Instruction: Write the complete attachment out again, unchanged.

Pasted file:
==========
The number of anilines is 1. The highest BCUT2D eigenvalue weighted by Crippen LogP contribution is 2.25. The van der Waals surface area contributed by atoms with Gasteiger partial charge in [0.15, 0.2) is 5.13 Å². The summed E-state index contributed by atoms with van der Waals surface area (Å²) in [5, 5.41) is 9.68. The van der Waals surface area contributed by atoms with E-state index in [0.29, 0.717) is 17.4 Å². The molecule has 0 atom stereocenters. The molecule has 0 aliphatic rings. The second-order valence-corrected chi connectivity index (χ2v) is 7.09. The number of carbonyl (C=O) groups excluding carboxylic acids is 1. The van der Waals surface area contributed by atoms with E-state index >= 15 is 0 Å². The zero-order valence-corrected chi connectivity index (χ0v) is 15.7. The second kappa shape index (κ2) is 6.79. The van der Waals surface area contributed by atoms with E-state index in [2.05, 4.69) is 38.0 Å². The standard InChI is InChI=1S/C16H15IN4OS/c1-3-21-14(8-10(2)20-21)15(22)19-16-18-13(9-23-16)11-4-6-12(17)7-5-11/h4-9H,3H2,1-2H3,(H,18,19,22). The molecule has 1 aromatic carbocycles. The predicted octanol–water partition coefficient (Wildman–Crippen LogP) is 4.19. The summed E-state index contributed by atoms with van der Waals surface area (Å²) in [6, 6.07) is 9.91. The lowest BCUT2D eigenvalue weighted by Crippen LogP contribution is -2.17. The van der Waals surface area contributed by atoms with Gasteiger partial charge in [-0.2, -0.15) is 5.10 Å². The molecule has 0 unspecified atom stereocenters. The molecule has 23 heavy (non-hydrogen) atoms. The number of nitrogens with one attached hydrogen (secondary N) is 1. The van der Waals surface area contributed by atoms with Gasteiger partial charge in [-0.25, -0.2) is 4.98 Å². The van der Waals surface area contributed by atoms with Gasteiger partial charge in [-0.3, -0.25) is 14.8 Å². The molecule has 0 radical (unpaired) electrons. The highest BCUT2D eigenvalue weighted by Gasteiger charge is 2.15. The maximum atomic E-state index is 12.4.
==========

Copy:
The number of anilines is 1. The highest BCUT2D eigenvalue weighted by Crippen LogP contribution is 2.25. The van der Waals surface area contributed by atoms with Gasteiger partial charge in [0.15, 0.2) is 5.13 Å². The summed E-state index contributed by atoms with van der Waals surface area (Å²) in [5, 5.41) is 9.68. The van der Waals surface area contributed by atoms with E-state index in [0.29, 0.717) is 17.4 Å². The molecule has 0 atom stereocenters. The molecule has 0 aliphatic rings. The second-order valence-corrected chi connectivity index (χ2v) is 7.09. The number of carbonyl (C=O) groups excluding carboxylic acids is 1. The van der Waals surface area contributed by atoms with E-state index >= 15 is 0 Å². The zero-order valence-corrected chi connectivity index (χ0v) is 15.7. The second kappa shape index (κ2) is 6.79. The van der Waals surface area contributed by atoms with E-state index in [2.05, 4.69) is 38.0 Å². The standard InChI is InChI=1S/C16H15IN4OS/c1-3-21-14(8-10(2)20-21)15(22)19-16-18-13(9-23-16)11-4-6-12(17)7-5-11/h4-9H,3H2,1-2H3,(H,18,19,22). The molecule has 1 aromatic carbocycles. The predicted octanol–water partition coefficient (Wildman–Crippen LogP) is 4.19. The summed E-state index contributed by atoms with van der Waals surface area (Å²) in [6, 6.07) is 9.91. The lowest BCUT2D eigenvalue weighted by Crippen LogP contribution is -2.17. The van der Waals surface area contributed by atoms with Gasteiger partial charge in [-0.2, -0.15) is 5.10 Å². The molecule has 0 unspecified atom stereocenters. The molecule has 23 heavy (non-hydrogen) atoms. The number of nitrogens with one attached hydrogen (secondary N) is 1. The van der Waals surface area contributed by atoms with Gasteiger partial charge in [-0.25, -0.2) is 4.98 Å². The van der Waals surface area contributed by atoms with Gasteiger partial charge in [-0.3, -0.25) is 14.8 Å². The molecule has 0 radical (unpaired) electrons. The highest BCUT2D eigenvalue weighted by Gasteiger charge is 2.15. The maximum atomic E-state index is 12.4.